Valuing Indigenous Emotional Wellness -- Reviewing programs to enhance support for children in rural and remote communities

  • Funded by Canadian Institutes of Health Research (CIHR)
  • Total publications:0 publications

Grant number: 171743

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Key facts

  • Disease

  • Start & end year

  • Known Financial Commitments (USD)

  • Funder

    Canadian Institutes of Health Research (CIHR)
  • Principle Investigator

  • Research Location

    Canada, Americas
  • Lead Research Institution

    Laurentian University of Sudbury
  • Research Category

    Secondary impacts of disease, response & control measures

  • Research Subcategory

    Indirect health impacts

  • Special Interest Tags


  • Study Subject


  • Clinical Trial Details


  • Broad Policy Alignment


  • Age Group

    Children (1 year to 12 years)

  • Vulnerable Population

    Indigenous PeopleMinority communities unspecified

  • Occupations of Interest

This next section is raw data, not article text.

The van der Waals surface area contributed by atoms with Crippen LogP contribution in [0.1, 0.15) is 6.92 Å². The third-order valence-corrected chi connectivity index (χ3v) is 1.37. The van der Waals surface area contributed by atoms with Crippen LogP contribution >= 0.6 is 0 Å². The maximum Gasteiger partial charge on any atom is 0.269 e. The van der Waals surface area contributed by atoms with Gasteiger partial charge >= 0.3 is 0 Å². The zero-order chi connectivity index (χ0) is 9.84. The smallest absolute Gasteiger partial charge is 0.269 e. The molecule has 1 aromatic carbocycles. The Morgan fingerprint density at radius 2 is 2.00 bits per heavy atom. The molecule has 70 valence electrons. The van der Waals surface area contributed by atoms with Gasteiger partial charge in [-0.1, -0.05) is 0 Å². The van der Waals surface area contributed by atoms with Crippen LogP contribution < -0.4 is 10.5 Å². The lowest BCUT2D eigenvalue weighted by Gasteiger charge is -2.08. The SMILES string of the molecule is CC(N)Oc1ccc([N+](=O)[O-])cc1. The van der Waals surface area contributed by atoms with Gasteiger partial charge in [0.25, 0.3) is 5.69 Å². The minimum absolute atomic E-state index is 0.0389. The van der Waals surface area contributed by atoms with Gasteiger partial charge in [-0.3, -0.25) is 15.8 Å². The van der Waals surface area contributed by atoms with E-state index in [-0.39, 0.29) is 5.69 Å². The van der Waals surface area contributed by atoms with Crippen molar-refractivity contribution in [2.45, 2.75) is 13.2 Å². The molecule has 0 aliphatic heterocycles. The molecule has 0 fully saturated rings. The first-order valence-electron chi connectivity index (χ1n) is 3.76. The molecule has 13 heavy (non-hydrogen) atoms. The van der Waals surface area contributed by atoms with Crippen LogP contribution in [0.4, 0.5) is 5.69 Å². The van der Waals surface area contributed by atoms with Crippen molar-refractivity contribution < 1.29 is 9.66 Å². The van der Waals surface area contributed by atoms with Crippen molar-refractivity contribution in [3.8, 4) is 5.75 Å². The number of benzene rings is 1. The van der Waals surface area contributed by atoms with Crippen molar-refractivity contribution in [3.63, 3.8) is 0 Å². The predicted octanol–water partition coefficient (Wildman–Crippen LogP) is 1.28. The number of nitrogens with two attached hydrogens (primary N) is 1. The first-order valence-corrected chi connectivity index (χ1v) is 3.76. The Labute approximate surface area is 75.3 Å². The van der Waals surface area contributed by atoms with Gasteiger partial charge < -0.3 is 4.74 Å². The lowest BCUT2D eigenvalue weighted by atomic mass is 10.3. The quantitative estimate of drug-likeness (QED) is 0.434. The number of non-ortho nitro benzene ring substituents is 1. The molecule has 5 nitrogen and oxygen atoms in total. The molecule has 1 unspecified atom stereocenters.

One of the most sustained consequences of the Covid-19 pandemic will be its impact on emotional wellness (or mental health). Indigenous children at much higher risk of emotional health issues than their non-Indigenous peers. Health leaders must rapidly prepare to manage the emerging emotional health pandemic among Indigenous children. The main goal of this project is to create program resources geared to Indigenous children in rural and remote regions of Canada. This population is uniquely vulnerable, will be heavily impacted by Covid-19 restrictions, and lacks access to health supports that most Canadians take for granted. This project has two phases. In Phase I, we will review all available information on emotional wellness programs. We will: (a) assess each program's relevance to Indigenous children, (b) determine the program's feasibility in the context of rural and remote communities, and (c) document the level of evidence of the program's effectiveness. We are aware that improving the spectrum of services available will be pointless if stigma continues to prevent children from accessing support. Thus, in Phase II, we will create a positive messaging strategy that normalizes and prioritizes emotional health. This project will create new information for leaders, that is grounded in both evidence and culture, tailored for their use and easy to access, including: •tips sheets that summarize information about each program, •a repository of reference materials, and •positive messaging materials to reduce stigma. Our results will inform enhancements to stepped care, support children's emotional wellness, and prevent crises. We will share the results broadly through the partner portal to aid communities as they work to promote wellness and recovery for school-aged Indigenous children during and following Covid-19.